"Home" implies a specific place that belongs to them on a permanent basis. "In the house" doesn't specify that it's her permanent place of residence, it just means she's inside a physical structure. There's a lot of overlap and plenty of people talk about their home and "the house" interchangeably, but they're not always the same.
Say my family went on vacation and rented a place for the week. If my mother was inside and someone asked about her, I wouldn't say "she's home," because this isn't where we live. But I could say "she's in the house."
I agree that in English there is the usual distinction between "home" and "house". The point is, from my very limited account of Russian language, however, it seems like Дом is a word that can be used in both senses. In fact, that word has been used interchangeably, translated as either "house" or "home" in this Duolingo course in other exercises.
So, what I actually meant to say is that both meanings could be interpreted from "мама дома" - both the permanent place of residence and that of any house. That is, if "mom is home" is an acceptable translation for "мама дома", so should be "mom is in the house". In case only one of these should acceptable and not the other, then the rest of the course should also be altered to make this distinction for consistency.
AndrewMat85 неправ. На самом деле, дом - это и "house", и "home" тоже. "Дома" - at home, "в доме" - in a/the house. Да, такие вот значения у одного слова, это обозначает и здание (house), и абстрактное понятие родного дома (home). The same word, but different means. Excuse me, my English is not as perfect as I want yet ;)
Years later, now that I understand a tiny bit more of Russian, I can see that "дома", besides meaning "at home", is also the genitive of дом. So it could also mean "the house's / of the house" on some contexts where the use of genitive would be appropriate.
For example, I think "the house's roof" could be translated as "крыша дома".
I believe the correct explanation of why your translation what not accepted is that дом does not decline like most nouns. For most nouns, the location would be indicated by adding the е at the end of the word as you did, and preceding the noun with either в or на (which you also did). So "I am in the car" would be "я в машине" as in your pattern. But house or home does not follow the usual pattern for this Russian case. The distinction and explanation below by AnUnicorn is not correct.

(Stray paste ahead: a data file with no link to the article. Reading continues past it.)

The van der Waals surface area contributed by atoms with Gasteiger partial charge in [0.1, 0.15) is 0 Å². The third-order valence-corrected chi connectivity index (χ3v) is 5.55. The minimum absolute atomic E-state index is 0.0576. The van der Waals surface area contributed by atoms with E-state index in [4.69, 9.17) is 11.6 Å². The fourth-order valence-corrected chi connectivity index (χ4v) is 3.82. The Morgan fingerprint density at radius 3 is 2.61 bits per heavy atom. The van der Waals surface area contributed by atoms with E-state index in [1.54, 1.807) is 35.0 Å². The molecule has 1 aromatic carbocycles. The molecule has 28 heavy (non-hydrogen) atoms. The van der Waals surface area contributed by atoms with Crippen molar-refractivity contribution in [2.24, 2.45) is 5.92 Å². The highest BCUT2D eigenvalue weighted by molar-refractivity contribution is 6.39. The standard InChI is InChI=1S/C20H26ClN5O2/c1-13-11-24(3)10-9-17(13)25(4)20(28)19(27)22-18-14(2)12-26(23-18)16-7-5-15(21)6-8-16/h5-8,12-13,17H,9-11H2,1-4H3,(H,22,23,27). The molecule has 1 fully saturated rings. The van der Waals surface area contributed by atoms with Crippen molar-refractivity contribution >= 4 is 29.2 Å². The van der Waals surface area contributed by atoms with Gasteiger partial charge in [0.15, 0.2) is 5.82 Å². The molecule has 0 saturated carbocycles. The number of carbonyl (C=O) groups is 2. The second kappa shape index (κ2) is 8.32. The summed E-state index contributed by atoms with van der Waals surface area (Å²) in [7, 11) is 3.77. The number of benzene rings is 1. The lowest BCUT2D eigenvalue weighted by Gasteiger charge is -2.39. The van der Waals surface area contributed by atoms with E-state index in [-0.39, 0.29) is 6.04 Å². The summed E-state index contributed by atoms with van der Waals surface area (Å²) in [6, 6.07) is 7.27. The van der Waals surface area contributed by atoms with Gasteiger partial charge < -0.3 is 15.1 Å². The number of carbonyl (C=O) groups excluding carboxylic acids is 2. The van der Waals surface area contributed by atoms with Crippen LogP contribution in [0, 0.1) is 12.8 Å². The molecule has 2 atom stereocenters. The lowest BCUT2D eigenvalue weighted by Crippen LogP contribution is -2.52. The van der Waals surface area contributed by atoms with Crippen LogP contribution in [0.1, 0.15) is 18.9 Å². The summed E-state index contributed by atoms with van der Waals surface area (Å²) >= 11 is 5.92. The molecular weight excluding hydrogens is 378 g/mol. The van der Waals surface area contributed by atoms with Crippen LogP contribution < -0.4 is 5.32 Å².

"Home" can act as a noun, an adverb, an adjective, or even as a verb in English. In this case it's acting as an adverb. So "Mom is home" is alright while "Mom is house" is totally wrong. Even if she's really a house, you should say "Mom is A house." ; )
(It's totally off-topic but English usage of "home" reminds me of Latin "domus" for me, by the way.)
Yes but no. Here it is the adverbial part of speech showing location, basically for ДОМ you can do that by putting it in genitive singular (ДО-ма). However, nominative plural (just "houses") is spelled the same but the stress is on the second syllable, giving you до-МА. I think the software just doesn't know here it is supposed to be DOma and not daMA since you're selecting the word by itself.
The syllable stress shifts depending on the case. For instance, singular plural (just "houses") is pronounced до-МА (so it would sound like dama, since unstressed O's sound like A's). That's why if you go to the specific page for the word it sounds like that. However, in genitive case, or in the adverbial usage here, it will be ДО-ма (like dome-ah). In general, the singular version in any case is going to put the stress on the first syllable (к ДОму, в ДОМе, etc.) and the plural version is going to put the stress on the second syllable (к домАМ, в домАХ, с доМАми, etc.).